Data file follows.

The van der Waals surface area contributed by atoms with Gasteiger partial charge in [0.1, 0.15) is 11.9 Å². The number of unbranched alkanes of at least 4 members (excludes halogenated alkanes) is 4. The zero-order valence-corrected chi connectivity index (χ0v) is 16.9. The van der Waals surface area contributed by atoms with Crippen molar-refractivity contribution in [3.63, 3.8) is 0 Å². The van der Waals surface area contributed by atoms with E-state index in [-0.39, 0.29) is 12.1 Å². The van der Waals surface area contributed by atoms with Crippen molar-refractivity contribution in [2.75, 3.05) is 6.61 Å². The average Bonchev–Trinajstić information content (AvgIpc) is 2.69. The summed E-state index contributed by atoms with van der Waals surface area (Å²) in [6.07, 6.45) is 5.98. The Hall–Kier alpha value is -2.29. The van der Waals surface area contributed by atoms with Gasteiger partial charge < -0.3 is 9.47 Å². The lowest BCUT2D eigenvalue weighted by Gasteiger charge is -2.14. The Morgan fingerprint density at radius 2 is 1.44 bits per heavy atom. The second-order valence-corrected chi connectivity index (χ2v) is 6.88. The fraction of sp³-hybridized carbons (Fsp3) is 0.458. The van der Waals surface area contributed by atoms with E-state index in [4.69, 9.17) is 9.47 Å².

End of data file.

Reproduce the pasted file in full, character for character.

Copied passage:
The van der Waals surface area contributed by atoms with Gasteiger partial charge in [0.1, 0.15) is 11.9 Å². The number of unbranched alkanes of at least 4 members (excludes halogenated alkanes) is 4. The zero-order valence-corrected chi connectivity index (χ0v) is 16.9. The van der Waals surface area contributed by atoms with Crippen molar-refractivity contribution in [3.63, 3.8) is 0 Å². The van der Waals surface area contributed by atoms with E-state index in [-0.39, 0.29) is 12.1 Å². The van der Waals surface area contributed by atoms with Crippen molar-refractivity contribution in [2.75, 3.05) is 6.61 Å². The average Bonchev–Trinajstić information content (AvgIpc) is 2.69. The summed E-state index contributed by atoms with van der Waals surface area (Å²) in [6.07, 6.45) is 5.98. The Hall–Kier alpha value is -2.29. The van der Waals surface area contributed by atoms with Gasteiger partial charge < -0.3 is 9.47 Å². The lowest BCUT2D eigenvalue weighted by Gasteiger charge is -2.14. The Morgan fingerprint density at radius 2 is 1.44 bits per heavy atom. The second-order valence-corrected chi connectivity index (χ2v) is 6.88. The fraction of sp³-hybridized carbons (Fsp3) is 0.458. The van der Waals surface area contributed by atoms with E-state index in [4.69, 9.17) is 9.47 Å².